The US isn't the only place clamoring to build out mobile payment services like Square, Europe has got its share of companies expanding at a rapid rate.
One such company, Payleven, has just added "tens of millions" of euros to its funding from New Enterprise Associates, Holtzbrinck Ventures and the Russian VC ru-net, according to a report in Deutsche Startups.
Payleven was a member of Rocket Internet, the incubator/investment group. Days ago, word was going around that a mobile payment startup from Rocket Internet was days away, but many thought the name of the business was ZenPay or EvoPay. Now we know it is Payleven.
While Rocket Internet is infamously tight-lipped about any funding it provides, several reports site that people close to the matter are excited about the growth of Payleve which is already in service in Germany and Brazil.
Just last week, Stockholm-based iZettle, announced that it pulled in a staggering $31.4 million round from Greylock, MasterCard and others, so this seems to put the two growing companies in the same waters.
Payleven has paid special attention to merchants and others that previously did not have the infrastructure, funds or interest in getting POS systems or credit card machines so that it could bring a whole new market of transactions into the mix.
Payleven currently has deals with American Express and Eurocard (Germany) and AmEx, Diners’ Club, MasterCard and Visa (Brazil).
Since Square has not made the international move yet, it does give Payleven the opportunity to grow a substantial base before any US mobile payment companies grow overseas, but once Square gets into Europe, Payleven and iZettle will have to compete with the more than $6 billion in processed payments and $4 billion valuation that the young San Francisco startup has already built.
Last month, research came out from Gartner saing that this year will see more than $171.5 billion in mobile payment transactions. That's a whopping 60% increase on 2011′s $105.9 billion. This means that 212.2 million people (up 32% from 160.5 million in 2011) are using some form of mobile payment service.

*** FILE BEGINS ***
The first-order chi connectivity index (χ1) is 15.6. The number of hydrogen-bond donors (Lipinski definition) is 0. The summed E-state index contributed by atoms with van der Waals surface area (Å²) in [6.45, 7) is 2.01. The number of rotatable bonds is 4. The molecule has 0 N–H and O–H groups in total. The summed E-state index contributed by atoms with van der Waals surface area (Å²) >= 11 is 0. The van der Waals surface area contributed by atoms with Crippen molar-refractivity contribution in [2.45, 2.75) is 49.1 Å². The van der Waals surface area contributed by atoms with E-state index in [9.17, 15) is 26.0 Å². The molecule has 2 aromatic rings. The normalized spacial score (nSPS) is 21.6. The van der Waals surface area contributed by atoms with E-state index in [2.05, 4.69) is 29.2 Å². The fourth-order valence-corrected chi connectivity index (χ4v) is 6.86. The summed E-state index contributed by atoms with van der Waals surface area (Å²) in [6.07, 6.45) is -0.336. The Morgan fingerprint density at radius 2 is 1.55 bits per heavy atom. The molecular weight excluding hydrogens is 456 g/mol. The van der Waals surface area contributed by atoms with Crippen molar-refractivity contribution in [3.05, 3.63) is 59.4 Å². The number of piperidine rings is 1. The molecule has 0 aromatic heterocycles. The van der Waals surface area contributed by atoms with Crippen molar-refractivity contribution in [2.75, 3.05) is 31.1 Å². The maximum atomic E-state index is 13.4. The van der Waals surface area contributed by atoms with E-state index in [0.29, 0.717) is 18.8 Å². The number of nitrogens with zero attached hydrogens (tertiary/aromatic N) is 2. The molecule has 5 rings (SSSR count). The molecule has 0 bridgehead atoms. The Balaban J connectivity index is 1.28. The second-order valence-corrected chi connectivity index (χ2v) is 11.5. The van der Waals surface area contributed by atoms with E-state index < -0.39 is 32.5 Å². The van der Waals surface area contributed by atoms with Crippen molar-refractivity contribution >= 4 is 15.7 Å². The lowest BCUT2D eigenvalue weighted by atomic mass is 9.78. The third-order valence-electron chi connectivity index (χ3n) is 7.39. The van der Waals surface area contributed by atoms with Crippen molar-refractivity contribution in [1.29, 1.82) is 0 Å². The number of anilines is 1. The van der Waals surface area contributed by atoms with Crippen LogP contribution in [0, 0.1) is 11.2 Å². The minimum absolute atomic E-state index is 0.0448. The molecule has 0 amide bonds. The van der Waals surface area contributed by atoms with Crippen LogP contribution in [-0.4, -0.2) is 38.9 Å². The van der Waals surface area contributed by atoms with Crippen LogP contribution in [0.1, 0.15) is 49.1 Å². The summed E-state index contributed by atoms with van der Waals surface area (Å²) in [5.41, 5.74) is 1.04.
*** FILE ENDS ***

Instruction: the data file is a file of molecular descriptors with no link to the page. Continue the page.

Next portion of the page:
And while the technology is out there to offer near-field-communication between smartphones and POS systems, it is Web transactions and SMS services that are making up the bulk of these digital transactions.
I can't imagine what the numbers will look like in the mobile payment world when devices like the iPhone and more Android smartphones start adopting the NFC-chips needed to turn your phone into a wallet.
Gartner sees digital mobile transactions reaching $617 billion by 2016 — but these factors in a slight slowing-down in growth to 42%.
SMS, Gartner research director Sandy Shen notes, is still the primary method used in making payments in developing markets, while in more developed markets, most transactions are made via mobile Internet portals.
Shen also predicts that NFC will be used, but not for payments primarily: “Ticketing, rather than retail payment, will drive NFC transactions,” she says.
Gartner also predicts that merchandise purchases will drive transactions in North America and Western Europe in the years to come. These will include e-commerce purchases where users buy online, as well as in-store purchases. Major e-retailers such as Amazon and eBay have developed strong mobile storefronts and have seen significant growth from the mobile channel.